Listen Up; Oshawa is the Music City

Will McGuirk

"...there is music to be heard in the sound of sirens, the trill of birdsong, in the clarion of bells, and the clamour of conversation."

It’s the bells that ring out over Downtown Oshawa that set the tone for the city. The sonorous peals are a joy to hear, and one’s mood is lifted by such a musical soundtrack. Music can be found throughout the city’s core, and not just on the many stages the entertainment district of Durham Region is home to. From large to small, Oshawa has plenty of venues, and they cater to all types and tastes. 

The 6,000 capacity Tribute Community Centre serves as the place to see the international big-name acts. It is also home to the Oshawa Generals and their boisterous fans. Goals by the 2015 Memorial Cup winners are met by a roof rattling roar. The enthusiastic and vocal support of game day fans is the inspiration for Noel Harding’s sculpture ‘Reverb’ which is situated in the central plaza outside the main doors of the area. This metal piece is curved to amplify the sound back out and is covered in half-cut out speech bubbles to represent the diverse voices of the Region’s biggest city.

North of the TCC on King sits the historic Regent Theatre, which has been restored and repurposed for use by Ontario Tech. The soft-seater is also home to the Ontario Philharmonic. The curves of the hall and the high ceiling, envelope the audience in an intimate acoustic experience. 

Ears of a more popular bent can walk across the street to the Music Hall Concert Theatre, the best place in town to see a nationally known rock band. The sightlines and sound are among the very best, and a second-floor area only adds to the fun. Bands from the local area are also regularly featured on the ample stage.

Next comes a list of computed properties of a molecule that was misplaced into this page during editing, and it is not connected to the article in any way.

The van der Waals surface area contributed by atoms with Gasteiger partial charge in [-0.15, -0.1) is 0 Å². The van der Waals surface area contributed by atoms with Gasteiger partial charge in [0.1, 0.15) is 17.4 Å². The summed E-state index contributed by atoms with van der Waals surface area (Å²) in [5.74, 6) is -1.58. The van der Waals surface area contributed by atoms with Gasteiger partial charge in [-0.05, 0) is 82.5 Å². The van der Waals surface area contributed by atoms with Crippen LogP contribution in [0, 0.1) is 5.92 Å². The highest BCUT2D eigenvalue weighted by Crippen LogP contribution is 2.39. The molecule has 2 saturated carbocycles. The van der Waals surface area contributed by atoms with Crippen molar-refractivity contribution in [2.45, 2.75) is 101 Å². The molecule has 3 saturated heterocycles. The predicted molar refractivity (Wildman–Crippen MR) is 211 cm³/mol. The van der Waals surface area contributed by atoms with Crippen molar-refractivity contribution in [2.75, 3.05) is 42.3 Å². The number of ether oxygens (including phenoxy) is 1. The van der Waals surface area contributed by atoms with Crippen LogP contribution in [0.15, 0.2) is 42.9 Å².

Photo of downtown Oshawa, facing north up Simcoe Street at Athol Street

Cork & Bean is a cafe on Simcoe Street which specialises in supporting local artisans. They host weekly open mics and acoustic performances, showcase local art on the walls, and sell a vast array of craft beers as well as the selection of coffees and wines. Grab one of the high tables at the windows. These open up completely in the warmer weather turning the inside out, and one can enjoy the sounds of the streets with what is playing on stage.

Brew Wizards Board Game Cafe manages to balance the much needed quiet for a game of chess, with conversation at the 16 tap craft beer bar and the incessant chirping of a two table deep game of Dungeons and Dragons. It is the place downtown to spend social time with family in friendly competition. 

The game cafe sits next door to Oshawa’s oldest building, a church with foundations that date back to the earliest days of the village originally called Skae’s Corners. Across from the church is Memorial Park on Simcoe Street, a public park with an elegant bandshell designed to catch the last warm rays of the setting sun. The acoustics are such that even a single voice can be heard out along the streets around it. 

Also on Simcoe Street is the Canadian Automotive Museum, which speaks to the city’s history of car manufacturing. The museum is one revelation after another as one strolls past a 1914 Rolls-Royce Silver Ghost used by British royalty, a life-sized model of Lightning McQueen from the Disney movie ‘Cars,’ a 1965 Amphicar, which is half car half boat and a 1931 Alfa Romeo among scores of other historic vehicles on display. One can almost hear the engines croon and purr, and one can easily imagine them in all their vigor touring roads and racetracks of bygone ears.

Live music may seem like it’s from a bygone era of late, and the only music we hear in the city lately is the ‘sound of silence.’  Still,  there is music to be heard in the sound of sirens, the trill of birdsong, in the clarion of bells, and the clamour of conversation. At some point, there will be sound on stages and until then the city centre is the stage, and the music is the sound of the city itself.